Reconstruction drawing of the Walcot area during the Roman period
What the archaeologists had uncovered was a site of great importance, showing the development and growth beyond the city walls during the Roman occupation, and later shrinkage. All the archaeological evidence indicates that after the fall of the Roman Empire in the 5th century, the once bustling suburbs of Bath had all but disappeared. By the time the Saxons conquered Bath in 577 AD, the town had shrunk back to within the city walls. Extension of the city settlement during the early medieval period was limited to the very south of Walcot Street. The city began to spread again in the 13th century, but it was not until the 19th century that Walcot became a major suburb of Bath once again. At that time the site contained cottages and outbuildings of the Hat and Feather Pub which still stands next to the most recent occupant of the site, a furniture store (T R Hayes).

In next week’s blog Will tells us a little bit more about some of the worked bone from the site.

Did you know?
The name “Walcot” is thought to mean either “place of strangers” or “cottages of the Britons.”

Helen Harman – Collections Assistant

Wednesday, 3 October 2012

Tuesday Time Table - Stone Tools: Bath

Thousands of years before the Romans came to Britain the land was occupied by prehistoric hunter–gathers. Stone tools were a big part of everyday life for the hunter who used them for warfare/defence, cooking and craft.

In the centre of Bath there is little evidence for prehistoric occupation. However, there is evidence to suggest a large amount of settlement lay on the surrounding hills.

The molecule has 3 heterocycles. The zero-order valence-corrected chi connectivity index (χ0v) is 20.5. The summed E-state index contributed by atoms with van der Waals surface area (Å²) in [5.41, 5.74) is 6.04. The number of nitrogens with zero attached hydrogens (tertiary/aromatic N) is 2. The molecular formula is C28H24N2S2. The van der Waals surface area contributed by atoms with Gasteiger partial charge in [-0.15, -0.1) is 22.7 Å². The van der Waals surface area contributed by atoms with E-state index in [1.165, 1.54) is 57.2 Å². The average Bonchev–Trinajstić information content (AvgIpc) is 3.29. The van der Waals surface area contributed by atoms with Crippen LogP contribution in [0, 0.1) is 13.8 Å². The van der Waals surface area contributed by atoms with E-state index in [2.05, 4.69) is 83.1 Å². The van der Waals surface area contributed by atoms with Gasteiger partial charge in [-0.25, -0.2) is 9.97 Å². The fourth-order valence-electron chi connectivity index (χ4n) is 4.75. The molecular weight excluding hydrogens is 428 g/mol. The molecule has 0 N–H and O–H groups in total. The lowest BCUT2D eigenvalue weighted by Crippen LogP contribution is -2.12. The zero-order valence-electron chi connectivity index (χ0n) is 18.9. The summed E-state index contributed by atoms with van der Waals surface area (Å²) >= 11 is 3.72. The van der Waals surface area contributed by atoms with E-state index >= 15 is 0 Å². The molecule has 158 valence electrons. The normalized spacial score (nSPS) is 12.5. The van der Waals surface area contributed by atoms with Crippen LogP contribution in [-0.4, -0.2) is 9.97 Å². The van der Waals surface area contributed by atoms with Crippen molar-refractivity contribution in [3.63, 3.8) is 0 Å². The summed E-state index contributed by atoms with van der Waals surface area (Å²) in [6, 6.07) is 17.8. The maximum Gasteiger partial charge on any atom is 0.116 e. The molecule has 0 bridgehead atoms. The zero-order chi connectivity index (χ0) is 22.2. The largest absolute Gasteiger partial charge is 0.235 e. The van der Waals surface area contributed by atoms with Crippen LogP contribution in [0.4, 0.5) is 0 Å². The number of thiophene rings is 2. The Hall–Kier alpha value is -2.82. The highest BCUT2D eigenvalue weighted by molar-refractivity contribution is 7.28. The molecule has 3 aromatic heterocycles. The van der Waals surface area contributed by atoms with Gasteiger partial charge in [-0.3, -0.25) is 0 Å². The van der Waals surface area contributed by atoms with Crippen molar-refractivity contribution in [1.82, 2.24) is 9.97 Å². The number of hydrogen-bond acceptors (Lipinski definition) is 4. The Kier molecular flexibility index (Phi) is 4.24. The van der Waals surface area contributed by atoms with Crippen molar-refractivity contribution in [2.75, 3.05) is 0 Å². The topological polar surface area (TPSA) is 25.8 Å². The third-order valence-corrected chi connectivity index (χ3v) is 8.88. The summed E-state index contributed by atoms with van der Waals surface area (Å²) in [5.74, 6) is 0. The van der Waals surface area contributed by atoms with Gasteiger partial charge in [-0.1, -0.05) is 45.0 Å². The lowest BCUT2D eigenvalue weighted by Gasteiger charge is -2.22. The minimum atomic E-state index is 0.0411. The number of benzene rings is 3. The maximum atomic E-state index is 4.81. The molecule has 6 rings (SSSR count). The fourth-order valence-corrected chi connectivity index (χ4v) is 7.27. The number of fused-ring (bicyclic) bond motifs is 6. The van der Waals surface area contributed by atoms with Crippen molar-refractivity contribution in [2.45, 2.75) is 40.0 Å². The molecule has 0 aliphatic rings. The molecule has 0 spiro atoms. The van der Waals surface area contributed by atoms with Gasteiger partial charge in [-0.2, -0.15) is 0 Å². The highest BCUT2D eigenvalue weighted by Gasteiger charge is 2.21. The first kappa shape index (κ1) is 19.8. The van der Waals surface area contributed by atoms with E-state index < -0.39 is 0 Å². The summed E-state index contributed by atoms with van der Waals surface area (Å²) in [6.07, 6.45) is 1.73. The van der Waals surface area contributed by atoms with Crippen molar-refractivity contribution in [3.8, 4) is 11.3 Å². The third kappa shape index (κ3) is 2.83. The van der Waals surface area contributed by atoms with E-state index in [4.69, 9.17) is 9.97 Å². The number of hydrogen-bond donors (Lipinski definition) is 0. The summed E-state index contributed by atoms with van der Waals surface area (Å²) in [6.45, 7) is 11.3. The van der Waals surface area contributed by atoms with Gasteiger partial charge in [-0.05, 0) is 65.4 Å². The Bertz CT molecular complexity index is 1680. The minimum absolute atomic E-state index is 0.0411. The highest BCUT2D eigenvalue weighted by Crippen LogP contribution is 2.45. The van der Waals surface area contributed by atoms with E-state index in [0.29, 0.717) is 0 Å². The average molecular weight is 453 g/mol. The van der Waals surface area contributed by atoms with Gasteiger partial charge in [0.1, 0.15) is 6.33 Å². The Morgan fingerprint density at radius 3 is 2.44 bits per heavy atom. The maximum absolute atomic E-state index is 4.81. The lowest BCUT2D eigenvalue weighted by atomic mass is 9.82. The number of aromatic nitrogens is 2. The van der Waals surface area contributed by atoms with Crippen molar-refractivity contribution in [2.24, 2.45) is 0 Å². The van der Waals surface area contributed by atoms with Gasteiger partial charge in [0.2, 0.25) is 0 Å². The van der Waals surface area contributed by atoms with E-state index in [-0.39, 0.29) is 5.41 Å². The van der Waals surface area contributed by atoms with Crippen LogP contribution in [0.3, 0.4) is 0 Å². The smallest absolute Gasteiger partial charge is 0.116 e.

Sacred Spring Excvation
During the excavation of the Sacred Spring within the Roman Baths complex in 1979 a number of prehistoric flint tools were found. The finds included scrapers, an arrowhead and unfinished projectile points, a possible knife, worked flakes and two microliths. Tool technology of this assemblage is characteristic of others found in Mesolithic Britain; particularly the microliths. The projectile points indicate a later Neolithic date. All of this clearly tells us that the prehistoric population had been attracted to the hot springs at Bath for centuries before the Romans ‘discovered’ them.

Flints from the Spring
At Rainbow Wood, on the outskirts of Bath the evidence strongly suggests temporary prehistoric settlement. Here excavations uncovered 306 flint fragments including hundreds of flakes, an arrow head, a blade, scrapers, an awl and microliths. The presence of this flint assemblage confirms prehistoric activity of an early farming group. This is just one of a few sites that have excavated on the hills around bath that show this type of prehistoric activity…..